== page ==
For many years, McDonald's (NYSE: MCD ) has been the place to go to grab breakfast on the run. Sure, there's always been some light competition from other fast-food operators, but McDonald's has always dominated the morning munchies.
Well, put down your hotcakes, hash browns, and piping hot McCafe because there's a new war brewing over breakfast business, and you won't believe who's setting an early alarm to lure the hungry morning masses.
What? Tacos for breakfast?
When I first heard that Yum! Brands' (NYSE: YUM ) Taco Bell was serving breakfast, I laughed. It sounded like a desperate, bizarre move.
Take a look at the breakfast menu and you'll see that we're not talking about tacos for breakfast, here. Or at least not traditional ones.
Taco Bell has come up with a creative lineup that includes the Waffle Taco and Crunchwraps. They actually look pretty good. And they also look much easier to hold and eat while commuting to work (hopefully as a passenger!).
Yum! Brands seems to know what it's doing, and the new items look like a winner -- and the timing couldn't be better.
The company had a slow year in 2013, mostly due to things beyond its control such as a poultry scare in China. However, its Taco Bell brand has never been hotter in the U.S., where it accounted for two-thirds of its profits last year.
Yum! Brands is determined to grow earnings per share for the company by 20% this year, and it looks like it may do it.
Remember, this is the company that invented the "fourthmeal." Maybe it's kind of overdue to start serving the first one.
The breakfast table is getting crowded
Taco Bell may be one of the newest entrants to the morning food competition, but it's by no means the only player eyeing a bite of Mcdonald's breakfast business.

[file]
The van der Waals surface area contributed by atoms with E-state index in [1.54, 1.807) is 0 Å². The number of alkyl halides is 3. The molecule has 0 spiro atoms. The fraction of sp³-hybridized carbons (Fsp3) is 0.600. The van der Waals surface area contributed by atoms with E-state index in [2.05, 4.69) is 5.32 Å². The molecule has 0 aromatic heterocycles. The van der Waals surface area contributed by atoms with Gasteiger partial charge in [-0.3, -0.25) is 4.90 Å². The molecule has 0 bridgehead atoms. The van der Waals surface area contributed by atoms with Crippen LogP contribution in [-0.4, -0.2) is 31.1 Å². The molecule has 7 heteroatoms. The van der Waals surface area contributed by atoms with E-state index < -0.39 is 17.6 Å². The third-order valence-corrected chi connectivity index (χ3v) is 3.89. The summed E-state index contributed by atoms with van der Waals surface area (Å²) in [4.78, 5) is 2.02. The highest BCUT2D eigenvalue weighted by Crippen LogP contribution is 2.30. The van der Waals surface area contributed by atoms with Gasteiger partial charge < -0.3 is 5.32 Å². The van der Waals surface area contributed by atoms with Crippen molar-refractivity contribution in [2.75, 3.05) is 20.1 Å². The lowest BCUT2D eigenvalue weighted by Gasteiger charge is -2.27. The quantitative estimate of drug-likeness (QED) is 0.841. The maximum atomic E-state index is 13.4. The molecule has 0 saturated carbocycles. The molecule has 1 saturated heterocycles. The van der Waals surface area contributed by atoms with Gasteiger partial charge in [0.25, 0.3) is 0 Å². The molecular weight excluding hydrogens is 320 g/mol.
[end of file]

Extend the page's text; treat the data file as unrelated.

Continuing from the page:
Burger King (NYSE: BKW ) has always had a menu of breakfast items available, yet it has had a hard time getting customers to quit their McDonald's morning habit. Still, it's been adding to its menu (it has 18 breakfast sandwiches and burritos) and recently has a gourmet coffee chaser to boot. A recent Burger King promotion was free coffee from Seattle's Best Coffee to customers who purchased one of the chain's breakfast sandwiches.
Jack in the Box (NASDAQ: JACK ) is another burger joint that has long served breakfast all day, usually 24 hours. Now the chain is getting more aggressive by adding new creative and healthy items such as its egg white and turkey breakfast sandwich.
Meanwhile, Subway -- the largest restaurant chain in the world, beating McDonald's by thousands of locations -- has launched all sorts of creative breakfast combination sandwiches with different price points. If nothing else, guests who normally frequent McDonald's may be curious.
Even the traditional coffee chains that were rarely to never seen as breakfast stops are jumping in for a piece of the action.
Dunkin' Donuts CEO Nigel Travis credited breakfast sandwiches with much of its growth last quarter, and President John Costello sees "opportunities to continue to expand the breakfast platform."
Starbucks (NASDAQ: SBUX ) is perhaps the most interesting. I've always wondered if this is a huge potential opportunity for it as the morning crowds are usually thick, but few people are eating. Surely at least a decent portion of Starbucks guests would grab a bite to eat, too, if the right temptations are there. But the current offerings of food don't seem to be overly successful.
When pressed during Starbucks' most recent conference call, CEO Howard Schultz teased a bit. He said, "I have only some surprises out there. I'll tell you we've got some great new innovations coming both in that morning category around the savory items and warm items, as well as in lunch." Starbucks fans and investors should pay attention.
There could be a bigger wave of growth heading for Starbucks, and if so, McDonald's isn't going to like it.
How serious is the threat?
With 25% of its sales coming from breakfast, and same-store sales in the U.S. showing signs of entering a negative tailspin, should McDonald's be worried by all this competition chomping at its heels?
Certainly the company can't afford to lose much more of its dominance if it wants to keep shareholders happy.
Still, it's hard to bet against McDonald's, the company. But cautious investors may want to wait on the sidelines for a little while and see how all this plays out.
This stock could be like buying McDonald's 40 years ago
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